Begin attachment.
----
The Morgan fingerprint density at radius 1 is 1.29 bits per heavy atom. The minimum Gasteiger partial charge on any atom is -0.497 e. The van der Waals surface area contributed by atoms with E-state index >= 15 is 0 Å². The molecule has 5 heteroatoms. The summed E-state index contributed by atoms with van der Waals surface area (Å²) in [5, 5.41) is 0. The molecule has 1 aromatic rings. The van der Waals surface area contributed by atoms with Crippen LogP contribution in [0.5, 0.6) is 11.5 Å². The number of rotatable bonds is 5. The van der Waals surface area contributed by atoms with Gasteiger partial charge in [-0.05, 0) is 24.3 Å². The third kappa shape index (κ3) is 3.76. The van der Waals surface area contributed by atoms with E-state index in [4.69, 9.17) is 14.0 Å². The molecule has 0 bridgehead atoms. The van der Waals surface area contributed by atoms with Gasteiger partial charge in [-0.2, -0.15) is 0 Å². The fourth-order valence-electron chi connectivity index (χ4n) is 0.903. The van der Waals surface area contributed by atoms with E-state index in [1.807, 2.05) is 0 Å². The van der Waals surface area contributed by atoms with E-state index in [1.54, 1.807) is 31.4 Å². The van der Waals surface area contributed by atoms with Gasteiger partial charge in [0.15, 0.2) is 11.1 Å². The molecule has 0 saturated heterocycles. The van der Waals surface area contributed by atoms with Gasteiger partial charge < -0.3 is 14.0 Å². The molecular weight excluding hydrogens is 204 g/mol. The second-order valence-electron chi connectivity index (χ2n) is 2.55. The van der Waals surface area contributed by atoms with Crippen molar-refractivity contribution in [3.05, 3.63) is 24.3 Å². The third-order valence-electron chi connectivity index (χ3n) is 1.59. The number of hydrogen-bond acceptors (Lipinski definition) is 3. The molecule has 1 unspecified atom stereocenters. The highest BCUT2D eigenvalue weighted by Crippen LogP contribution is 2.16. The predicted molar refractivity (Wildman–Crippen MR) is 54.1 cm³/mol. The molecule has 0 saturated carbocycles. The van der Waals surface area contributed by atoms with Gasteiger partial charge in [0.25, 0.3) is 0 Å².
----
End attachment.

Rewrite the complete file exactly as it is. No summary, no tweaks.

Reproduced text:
The Morgan fingerprint density at radius 1 is 1.29 bits per heavy atom. The minimum Gasteiger partial charge on any atom is -0.497 e. The van der Waals surface area contributed by atoms with E-state index >= 15 is 0 Å². The molecule has 5 heteroatoms. The summed E-state index contributed by atoms with van der Waals surface area (Å²) in [5, 5.41) is 0. The molecule has 1 aromatic rings. The van der Waals surface area contributed by atoms with Crippen LogP contribution in [0.5, 0.6) is 11.5 Å². The number of rotatable bonds is 5. The van der Waals surface area contributed by atoms with Gasteiger partial charge in [-0.05, 0) is 24.3 Å². The third kappa shape index (κ3) is 3.76. The van der Waals surface area contributed by atoms with E-state index in [4.69, 9.17) is 14.0 Å². The molecule has 0 bridgehead atoms. The van der Waals surface area contributed by atoms with Gasteiger partial charge in [-0.2, -0.15) is 0 Å². The fourth-order valence-electron chi connectivity index (χ4n) is 0.903. The van der Waals surface area contributed by atoms with E-state index in [1.807, 2.05) is 0 Å². The van der Waals surface area contributed by atoms with E-state index in [1.54, 1.807) is 31.4 Å². The van der Waals surface area contributed by atoms with Gasteiger partial charge in [0.15, 0.2) is 11.1 Å². The molecule has 0 saturated heterocycles. The van der Waals surface area contributed by atoms with Gasteiger partial charge < -0.3 is 14.0 Å². The molecular weight excluding hydrogens is 204 g/mol. The second-order valence-electron chi connectivity index (χ2n) is 2.55. The van der Waals surface area contributed by atoms with Crippen molar-refractivity contribution in [3.05, 3.63) is 24.3 Å². The third-order valence-electron chi connectivity index (χ3n) is 1.59. The number of hydrogen-bond acceptors (Lipinski definition) is 3. The molecule has 1 unspecified atom stereocenters. The highest BCUT2D eigenvalue weighted by Crippen LogP contribution is 2.16. The predicted molar refractivity (Wildman–Crippen MR) is 54.1 cm³/mol. The molecule has 0 saturated carbocycles. The van der Waals surface area contributed by atoms with Gasteiger partial charge in [0.25, 0.3) is 0 Å².